WASHINGTON — The nation's next president couldn't have asked for a more useful housewarming gift.
On the heels of Sen. Barack Obama's historic election Tuesday night, Democrats padded their margins in both chambers of Congress, making inroads into Republican-held seats in the South, North and West and giving the new president room to press his agenda next year.
As of early today, Democrats had picked up five Republican seats in the Senate and appeared en route to taking as many as 20 Republican seats in the House of Representatives, including two in Central Florida.
In Connecticut, Democrat Jim Himes beat Rep. Chris Shays, one of Congress' most influential moderates and the last House Republican from New England.
House Speaker Nancy Pelosi, D-Calif., was virtually guaranteed of building her advantage to 250 out of 435 seats.
"Tonight, the American people have spoken clearly to take our country in a new direction," she said, promising "bipartisanship, civility and fiscal responsibility."
The real impact of Tuesday's tidal wave was in the Senate, where since 2006 the Democrats have held a narrow majority, 51 seats to 49, thanks only to the support of two independents — one of them Connecticut Sen. Joe Lieberman, who backed Arizona Sen. John McCain in the presidential race.
The Democrats' slim margin has meant gridlock for the past two years, with Republicans able to block virtually any legislation they didn't like.
If Tuesday's trend holds and Democrats finish the night with 57 or 58 seats, as many analysts expected, Majority Leader Harry Reid, D-Nev., will need to recruit only a couple of moderate Republicans to secure the filibuster-proof majority needed to move votes on contentious issues regarding judicial nominations, energy, taxes and foreign affairs.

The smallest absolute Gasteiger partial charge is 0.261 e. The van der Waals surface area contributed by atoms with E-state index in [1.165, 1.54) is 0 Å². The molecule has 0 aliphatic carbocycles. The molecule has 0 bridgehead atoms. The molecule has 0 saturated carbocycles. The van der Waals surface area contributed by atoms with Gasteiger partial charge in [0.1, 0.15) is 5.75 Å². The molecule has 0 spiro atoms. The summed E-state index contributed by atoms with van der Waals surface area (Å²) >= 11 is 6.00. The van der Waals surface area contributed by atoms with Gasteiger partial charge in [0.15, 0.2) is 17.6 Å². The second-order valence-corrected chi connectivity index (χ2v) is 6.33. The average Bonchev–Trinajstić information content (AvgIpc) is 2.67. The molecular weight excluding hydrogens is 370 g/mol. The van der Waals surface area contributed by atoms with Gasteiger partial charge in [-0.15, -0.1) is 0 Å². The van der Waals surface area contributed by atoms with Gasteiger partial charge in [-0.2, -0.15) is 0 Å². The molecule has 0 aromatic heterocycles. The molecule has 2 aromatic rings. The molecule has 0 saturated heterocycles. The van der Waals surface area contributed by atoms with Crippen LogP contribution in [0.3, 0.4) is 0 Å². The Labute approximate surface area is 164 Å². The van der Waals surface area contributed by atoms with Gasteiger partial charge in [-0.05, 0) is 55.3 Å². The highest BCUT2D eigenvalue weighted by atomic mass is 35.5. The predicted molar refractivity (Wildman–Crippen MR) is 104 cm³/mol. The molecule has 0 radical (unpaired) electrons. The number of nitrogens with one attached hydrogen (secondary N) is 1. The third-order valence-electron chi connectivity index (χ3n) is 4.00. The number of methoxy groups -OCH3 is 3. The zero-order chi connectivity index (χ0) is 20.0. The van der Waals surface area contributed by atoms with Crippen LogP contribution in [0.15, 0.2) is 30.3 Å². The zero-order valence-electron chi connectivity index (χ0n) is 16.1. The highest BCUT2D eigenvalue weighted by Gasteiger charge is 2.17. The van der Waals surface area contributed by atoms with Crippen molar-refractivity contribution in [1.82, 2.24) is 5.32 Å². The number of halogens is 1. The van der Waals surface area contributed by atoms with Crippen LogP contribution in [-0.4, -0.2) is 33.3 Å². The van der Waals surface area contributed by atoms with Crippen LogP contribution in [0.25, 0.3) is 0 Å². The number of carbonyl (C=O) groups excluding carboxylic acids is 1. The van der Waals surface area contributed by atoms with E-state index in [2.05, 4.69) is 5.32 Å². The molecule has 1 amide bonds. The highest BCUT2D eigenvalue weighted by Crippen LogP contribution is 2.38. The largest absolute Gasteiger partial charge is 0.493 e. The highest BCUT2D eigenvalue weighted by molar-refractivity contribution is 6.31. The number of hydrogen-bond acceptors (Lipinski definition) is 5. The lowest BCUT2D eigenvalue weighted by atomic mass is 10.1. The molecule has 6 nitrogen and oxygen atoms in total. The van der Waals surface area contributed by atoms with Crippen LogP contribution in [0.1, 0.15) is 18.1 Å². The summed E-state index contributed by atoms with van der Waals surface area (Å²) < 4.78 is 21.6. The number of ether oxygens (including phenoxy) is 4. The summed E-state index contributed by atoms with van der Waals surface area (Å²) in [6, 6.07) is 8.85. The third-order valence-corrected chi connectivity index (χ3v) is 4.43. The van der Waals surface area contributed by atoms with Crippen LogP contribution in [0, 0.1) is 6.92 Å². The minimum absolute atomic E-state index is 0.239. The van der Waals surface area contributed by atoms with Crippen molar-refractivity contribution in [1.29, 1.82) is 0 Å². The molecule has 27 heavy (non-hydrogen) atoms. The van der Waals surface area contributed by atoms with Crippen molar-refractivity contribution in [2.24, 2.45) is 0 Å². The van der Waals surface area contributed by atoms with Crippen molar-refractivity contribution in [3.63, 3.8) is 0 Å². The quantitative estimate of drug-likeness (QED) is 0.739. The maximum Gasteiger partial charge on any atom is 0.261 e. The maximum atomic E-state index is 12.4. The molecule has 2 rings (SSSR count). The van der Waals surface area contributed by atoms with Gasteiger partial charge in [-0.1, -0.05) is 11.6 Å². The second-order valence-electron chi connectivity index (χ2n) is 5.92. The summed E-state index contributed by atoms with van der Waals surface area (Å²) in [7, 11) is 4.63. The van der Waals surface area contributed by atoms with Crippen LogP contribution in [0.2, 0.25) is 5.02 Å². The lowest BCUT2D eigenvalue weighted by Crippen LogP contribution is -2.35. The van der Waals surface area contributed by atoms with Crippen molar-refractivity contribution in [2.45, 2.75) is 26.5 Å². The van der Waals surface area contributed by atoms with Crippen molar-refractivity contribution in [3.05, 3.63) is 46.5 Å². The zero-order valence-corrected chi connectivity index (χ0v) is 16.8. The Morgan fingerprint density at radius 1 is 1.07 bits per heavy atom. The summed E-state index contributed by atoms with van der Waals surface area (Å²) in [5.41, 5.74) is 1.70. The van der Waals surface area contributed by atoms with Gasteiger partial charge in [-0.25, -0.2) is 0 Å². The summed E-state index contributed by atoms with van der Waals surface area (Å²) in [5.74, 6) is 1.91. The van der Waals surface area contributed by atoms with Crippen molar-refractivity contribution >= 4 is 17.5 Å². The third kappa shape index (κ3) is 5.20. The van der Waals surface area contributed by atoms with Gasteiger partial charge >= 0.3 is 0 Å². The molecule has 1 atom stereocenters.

Although after Tuesday, the number of moderate Republicans had dwindled.
"It is big," U.S. Sen. Bill Nelson, D-Fla., said as he celebrated with fellow Democrats in Orlando. "There's always a couple of reasonable Republicans, like Olympia Snowe (of Maine) that won't just be an obstructionist. It means a lot to bring things to the floor so you can consider it."
Coupled with Obama's victory, the Democratic wins in Congress mean "that the country is tired of the excessive partisanship and ideological rigidity, and it's time for bipartisan consensus to solve our problems," he said.
The only Senate seats the Democrats lost for sure were those held by Obama, in Illinois, and his running mate, Delaware Sen. Joe Biden. Both were in mid-term, and the Democratic governors of those states are certain to appoint Democrats to replace them.
In North Carolina, Republican Sen. Elizabeth Dole, the wife of the former Senate majority leader, was handily defeated by Kay Hagan, a state legislator and a niece of former Florida Gov. Lawton Chiles.
In New Hampshire, former Gov. Jeanne Shaheen beat Republican Sen. John Sununu.
In Virginia, former Gov. Mark Warner, a Democrat, crushed former Gov. Jim Gilmore to take the seat that had been held for 30 years by Republican John Warner.
A pair of Democratic cousins and congressmen, Reps. Mark Udall and Tom Udall, won formerly Republican seats in Colorado and New Mexico, respectively.
Former comedian Al Franken was tied with Republican Sen. Norm Coleman in Minnesota, and Democrats were locked in tight races for Republican-held Senate seats in Georgia and Oregon.
The Democratic victories in the House and Senate built on earlier gains they made in 2006 and, as in that year, don't necessarily signal a drastic shift to the left.
In the Southern and Western states, the winning Democrats ran largely as moderates. Jennifer Duffy, who analyzes the Senate as editor of the nonpartisan Cook Political Report, said it remains to be seen how they'll serve as senators.
"When it comes to federal issues, their ideologies are not well molded," Duffy said. "So we're going to have to see. I think Franken is pretty predictable. The Udalls are predictable. Warner we know. … Anyone else in this class, I think it's a work in progress."